Friday, August 30, 2013

Blackberry Picking

Late August, given heavy rain and sun
for a full week, the blackberries would ripen.
At first, just one, a glossy purple clot
among others, red, green, hard as a knot.
You ate that first one and its flesh was sweet
like thickened wine: summer's blood was in it
leaving stains upon the tongue and lust for
picking. Then red ones inked up and that hunger
sent us out with milk-cans, pea-tins, jam-pots
where briars scratched and wet grass bleached our boots.
Round hayfields, cornfields and potato-drills
we trekked and picked until the cans were full,
until the tinkling bottom had been covered
with green ones, and on top big dark blobs burned
like a plate of eyes. Our hands were peppered
with thorn pricks, our palms sticky as Bluebeard's.
We hoarded the fresh berries in the byre.
But when the bath was filled we found a fur,
A rat-grey fungus, glutting on our cache.
The juice was stinking too. Once off the bush
the fruit fermented, the sweet flesh would turn sour.
I always felt like crying. It wasn't fair
that all the lovely canfuls smelt of rot.
Each year I hoped they'd keep, knew they would not.

Seamus Heaney, 1939-2013

Monday, August 12, 2013

As you lay in awe on the bedroom floor

I was very keen on the Smiths in my teens and bought every record. I plastered pictures of Morrissey, carefully cut from the NME, all over my bedroom door. I saw them live at the Edinburgh Playhouse in 1986, just before The Queen is Dead came out, and on the day of its release I went to Virgin in Princes Street, Edinburgh, to buy it. It had just been delivered and my copy came straight from the box – had it been unpacked they would have noticed it and claimed it for themselves because, as I realised when I examined it in Princes Street Gardens, heart bursting with excitement, my copy had been signed by Morrissey in gold pen. It’s hard to describe the elation I felt and this was my most treasured possession for a long time.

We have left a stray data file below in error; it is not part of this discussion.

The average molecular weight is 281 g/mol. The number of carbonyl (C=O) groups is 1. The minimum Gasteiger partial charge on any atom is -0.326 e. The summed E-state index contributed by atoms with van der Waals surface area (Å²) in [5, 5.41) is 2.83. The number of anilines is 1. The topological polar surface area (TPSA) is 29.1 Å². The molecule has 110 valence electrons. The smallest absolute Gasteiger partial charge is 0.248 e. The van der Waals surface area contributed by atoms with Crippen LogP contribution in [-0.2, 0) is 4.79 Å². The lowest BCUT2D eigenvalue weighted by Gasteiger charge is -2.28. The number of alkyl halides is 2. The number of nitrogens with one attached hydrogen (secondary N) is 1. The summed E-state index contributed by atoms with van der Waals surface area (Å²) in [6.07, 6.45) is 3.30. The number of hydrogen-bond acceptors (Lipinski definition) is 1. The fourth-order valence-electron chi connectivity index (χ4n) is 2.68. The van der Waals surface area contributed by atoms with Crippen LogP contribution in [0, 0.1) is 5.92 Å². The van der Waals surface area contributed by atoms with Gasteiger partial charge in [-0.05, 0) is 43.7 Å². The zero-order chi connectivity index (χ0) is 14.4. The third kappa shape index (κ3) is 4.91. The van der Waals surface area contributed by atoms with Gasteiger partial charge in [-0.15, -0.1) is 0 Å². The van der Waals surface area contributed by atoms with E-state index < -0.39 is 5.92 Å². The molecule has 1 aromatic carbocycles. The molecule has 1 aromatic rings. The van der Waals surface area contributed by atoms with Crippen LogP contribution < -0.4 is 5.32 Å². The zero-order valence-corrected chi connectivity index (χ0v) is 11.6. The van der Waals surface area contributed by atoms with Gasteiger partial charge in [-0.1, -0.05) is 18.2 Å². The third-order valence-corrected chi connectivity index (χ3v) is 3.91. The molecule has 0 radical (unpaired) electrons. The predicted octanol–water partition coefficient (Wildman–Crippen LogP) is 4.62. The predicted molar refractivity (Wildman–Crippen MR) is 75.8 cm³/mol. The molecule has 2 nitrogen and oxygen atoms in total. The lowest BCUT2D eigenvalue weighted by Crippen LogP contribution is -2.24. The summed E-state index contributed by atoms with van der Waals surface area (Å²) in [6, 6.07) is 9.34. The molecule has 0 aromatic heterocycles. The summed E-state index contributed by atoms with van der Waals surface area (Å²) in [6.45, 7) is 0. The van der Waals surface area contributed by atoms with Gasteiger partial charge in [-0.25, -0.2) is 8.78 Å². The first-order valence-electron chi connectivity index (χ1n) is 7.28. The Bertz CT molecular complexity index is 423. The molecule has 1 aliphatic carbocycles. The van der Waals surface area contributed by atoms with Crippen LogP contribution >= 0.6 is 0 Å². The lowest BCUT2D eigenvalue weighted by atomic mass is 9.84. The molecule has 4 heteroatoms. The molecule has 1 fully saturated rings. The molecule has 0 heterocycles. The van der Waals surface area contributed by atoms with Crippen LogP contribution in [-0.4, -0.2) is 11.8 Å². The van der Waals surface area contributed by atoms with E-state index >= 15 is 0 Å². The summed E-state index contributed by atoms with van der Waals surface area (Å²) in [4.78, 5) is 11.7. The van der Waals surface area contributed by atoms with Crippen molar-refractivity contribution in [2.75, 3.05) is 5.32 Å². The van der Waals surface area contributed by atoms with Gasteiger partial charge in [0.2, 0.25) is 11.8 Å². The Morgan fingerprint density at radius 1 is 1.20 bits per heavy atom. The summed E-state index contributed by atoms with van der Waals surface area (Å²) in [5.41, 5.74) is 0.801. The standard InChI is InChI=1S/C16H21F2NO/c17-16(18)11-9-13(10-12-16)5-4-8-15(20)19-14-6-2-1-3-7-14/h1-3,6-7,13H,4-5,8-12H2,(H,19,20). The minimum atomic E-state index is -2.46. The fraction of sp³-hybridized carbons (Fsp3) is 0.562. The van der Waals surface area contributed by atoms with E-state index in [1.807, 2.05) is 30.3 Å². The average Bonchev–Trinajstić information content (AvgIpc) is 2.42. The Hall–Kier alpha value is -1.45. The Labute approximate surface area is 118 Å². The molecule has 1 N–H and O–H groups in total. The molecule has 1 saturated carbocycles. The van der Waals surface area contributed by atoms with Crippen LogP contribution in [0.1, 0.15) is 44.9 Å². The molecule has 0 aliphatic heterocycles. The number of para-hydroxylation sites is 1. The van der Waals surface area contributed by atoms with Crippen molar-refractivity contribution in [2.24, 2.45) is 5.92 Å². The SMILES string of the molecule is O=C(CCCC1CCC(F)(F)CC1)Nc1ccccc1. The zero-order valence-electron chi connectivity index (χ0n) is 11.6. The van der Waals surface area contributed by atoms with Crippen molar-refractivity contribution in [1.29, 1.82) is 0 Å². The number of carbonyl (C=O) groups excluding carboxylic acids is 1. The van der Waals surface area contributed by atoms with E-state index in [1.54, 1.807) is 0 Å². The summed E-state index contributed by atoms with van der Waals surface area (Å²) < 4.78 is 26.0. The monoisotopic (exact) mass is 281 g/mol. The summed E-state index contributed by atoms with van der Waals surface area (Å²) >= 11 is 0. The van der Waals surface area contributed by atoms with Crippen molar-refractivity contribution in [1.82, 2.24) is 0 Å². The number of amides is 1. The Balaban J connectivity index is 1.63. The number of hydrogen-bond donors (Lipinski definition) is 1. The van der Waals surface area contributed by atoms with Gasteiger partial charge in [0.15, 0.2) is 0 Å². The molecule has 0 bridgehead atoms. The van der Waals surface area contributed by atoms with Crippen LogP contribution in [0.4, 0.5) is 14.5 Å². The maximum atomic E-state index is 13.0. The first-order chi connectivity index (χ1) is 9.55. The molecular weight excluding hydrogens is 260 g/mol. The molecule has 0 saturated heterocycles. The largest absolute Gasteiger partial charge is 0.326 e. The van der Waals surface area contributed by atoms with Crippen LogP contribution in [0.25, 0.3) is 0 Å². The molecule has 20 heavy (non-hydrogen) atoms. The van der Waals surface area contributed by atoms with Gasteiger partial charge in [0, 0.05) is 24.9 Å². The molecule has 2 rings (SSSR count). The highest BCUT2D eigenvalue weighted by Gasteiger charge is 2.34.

I left the UK for Hong Kong in January 2003 leaving behind the house I shared with J, which even then I instinctively knew I’d never enter again, although there was no set date on Hong Kong and I possibly thought we’d be back in the UK after two or three years. In the attic of that house in North London went all the books, clothes, records, personal papers and photographs for which there was no room in our two suitcases. From time to time I’d wake in the night and feel anxious about what was in the attic. What if the tenants raked through it? What if the house burnt down? 

But ultimately I clearly didn’t care enough about any of it to go back to retrieve it on any of my visits to the UK and so there it all lay for nearly 10 years until the house was sold last year. I asked the estate agent to arrange for the stuff in the attic to be cleared out and put in storage – something that was surprisingly difficult to do from so many miles away since they wanted me to be there in person to sign for the storage unit. The man with a van the estate agent found said there was “a lot of rubbish” in the attic so I blithely gave him carte blanche to throw out anything that met that description.  

What I should have done was specify what I did want to keep; because in a  small cold storage unit in West London, courtesy of the kind and wholly last-minute emergency assistance of my former father-in-law, I found a lot of books I will never read, some I will, and very little else. Amongst the things that I know I’ll miss: hundreds of photographs from the days before digital; an old jewellery box full of adolescent treasures; all of my teenage diaries (read ‘em and weep!); a first pressing of Tigermilk by Belle & Sebastian; and my signed copy of The Queen is Dead. And it’s nobody’s fault but my own.

Friday, August 09, 2013